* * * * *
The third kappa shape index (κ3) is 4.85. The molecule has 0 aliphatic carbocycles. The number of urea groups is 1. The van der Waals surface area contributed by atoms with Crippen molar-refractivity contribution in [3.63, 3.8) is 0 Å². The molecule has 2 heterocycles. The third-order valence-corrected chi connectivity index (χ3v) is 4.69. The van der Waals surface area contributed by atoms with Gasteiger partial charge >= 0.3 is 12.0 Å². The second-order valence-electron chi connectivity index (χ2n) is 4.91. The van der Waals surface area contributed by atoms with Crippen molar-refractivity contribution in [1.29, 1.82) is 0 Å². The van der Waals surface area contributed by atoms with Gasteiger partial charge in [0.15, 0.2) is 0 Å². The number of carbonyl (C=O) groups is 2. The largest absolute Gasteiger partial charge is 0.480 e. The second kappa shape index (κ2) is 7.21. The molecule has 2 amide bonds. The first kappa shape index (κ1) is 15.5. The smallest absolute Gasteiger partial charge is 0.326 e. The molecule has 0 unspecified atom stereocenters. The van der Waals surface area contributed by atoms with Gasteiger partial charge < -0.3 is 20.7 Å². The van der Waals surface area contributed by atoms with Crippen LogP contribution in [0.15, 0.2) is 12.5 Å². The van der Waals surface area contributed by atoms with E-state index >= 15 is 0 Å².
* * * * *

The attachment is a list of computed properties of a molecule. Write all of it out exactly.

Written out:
The third kappa shape index (κ3) is 4.85. The molecule has 0 aliphatic carbocycles. The number of urea groups is 1. The van der Waals surface area contributed by atoms with Crippen molar-refractivity contribution in [3.63, 3.8) is 0 Å². The molecule has 2 heterocycles. The third-order valence-corrected chi connectivity index (χ3v) is 4.69. The van der Waals surface area contributed by atoms with Gasteiger partial charge >= 0.3 is 12.0 Å². The second-order valence-electron chi connectivity index (χ2n) is 4.91. The van der Waals surface area contributed by atoms with Crippen molar-refractivity contribution in [1.29, 1.82) is 0 Å². The van der Waals surface area contributed by atoms with Gasteiger partial charge in [0.15, 0.2) is 0 Å². The number of carbonyl (C=O) groups is 2. The largest absolute Gasteiger partial charge is 0.480 e. The second kappa shape index (κ2) is 7.21. The molecule has 2 amide bonds. The first kappa shape index (κ1) is 15.5. The smallest absolute Gasteiger partial charge is 0.326 e. The molecule has 0 unspecified atom stereocenters. The van der Waals surface area contributed by atoms with Gasteiger partial charge < -0.3 is 20.7 Å². The van der Waals surface area contributed by atoms with Crippen LogP contribution in [0.15, 0.2) is 12.5 Å². The van der Waals surface area contributed by atoms with E-state index >= 15 is 0 Å².